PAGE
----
Thousands of people have seen Mormon missionaries in Africa—at least as represented on a Broadway stage. Only a few hundred actually know what it’s like to be a Mormon missionary in Africa. They’ve been there and done that.
Elder Price in The Book of Mormon musical proclaims “A Mormon just believes.”
Elder Price in Heart of Africa says to his Congolese companion: “I don’t have a clue what Jesus looks like. I think his skin was closer to your color than mine.” His Congolese companion, Elder Kando, has spent years as a revolutionary, but is nothing like the war lord Parker and Stone have scripted in their Book of Mormon satire. Kando is trying to understand his new religion. He has been trained to hate whites and all emblems of colonialism. Elder Price is his first Anglo companion. As for Price, he is a new missionary, fresh from a farm in Marley, Idaho. Together, these missionaries will confront their cultural differences, and the realities of the Congo—including poverty, malaria, and polio. They will have to answer Rodney King’s famous question, “Can’t we all just get along?” There will be no catchy tunes repeating “Hello” or “Spooky Mormon Hell Dream.” Instead, the songs will be those which Congolese revolutionaries sing today, in a dialect called Lingala, as well as street music from African musicians. This is a film about Mormons, but intended for all.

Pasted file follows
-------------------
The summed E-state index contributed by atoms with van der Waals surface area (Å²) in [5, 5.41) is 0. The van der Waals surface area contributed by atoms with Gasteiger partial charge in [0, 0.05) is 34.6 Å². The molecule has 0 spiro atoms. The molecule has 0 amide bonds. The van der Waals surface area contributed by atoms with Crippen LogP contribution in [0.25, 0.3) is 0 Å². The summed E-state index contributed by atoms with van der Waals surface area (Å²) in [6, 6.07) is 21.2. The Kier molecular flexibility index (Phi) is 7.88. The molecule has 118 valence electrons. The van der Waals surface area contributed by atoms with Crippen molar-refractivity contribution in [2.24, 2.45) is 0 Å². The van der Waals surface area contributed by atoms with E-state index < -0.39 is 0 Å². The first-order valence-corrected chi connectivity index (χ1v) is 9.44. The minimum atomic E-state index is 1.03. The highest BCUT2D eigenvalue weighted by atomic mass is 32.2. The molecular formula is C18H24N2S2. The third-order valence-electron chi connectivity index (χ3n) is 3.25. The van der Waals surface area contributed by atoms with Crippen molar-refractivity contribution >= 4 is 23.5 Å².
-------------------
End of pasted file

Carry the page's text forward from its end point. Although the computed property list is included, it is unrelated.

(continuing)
Few people, Mormon and non-Mormon, are aware that there has been an African American presence in the LDS Church from its earliest days, that the vanguard company of Mormon pioneers included three “colored servants” (slaves), and that subsequent pioneer companies included both freeborn Blacks (such as Jane Manning and Isaac James) and enslaved Blacks, such as Biddy Smith Mason and Elizabeth Flake.
This documentary talks about that little-known legacy, and confronts the hard issues which surfaced in the most turbulent years of the Civil Rights Movement, when the Church continued to restrict its priesthood from those of African descent (a policy put into place in 1852). It discusses the context for that restriction, and how it was finally lifted. It also addresses the challenges of modern Black Mormon pioneers.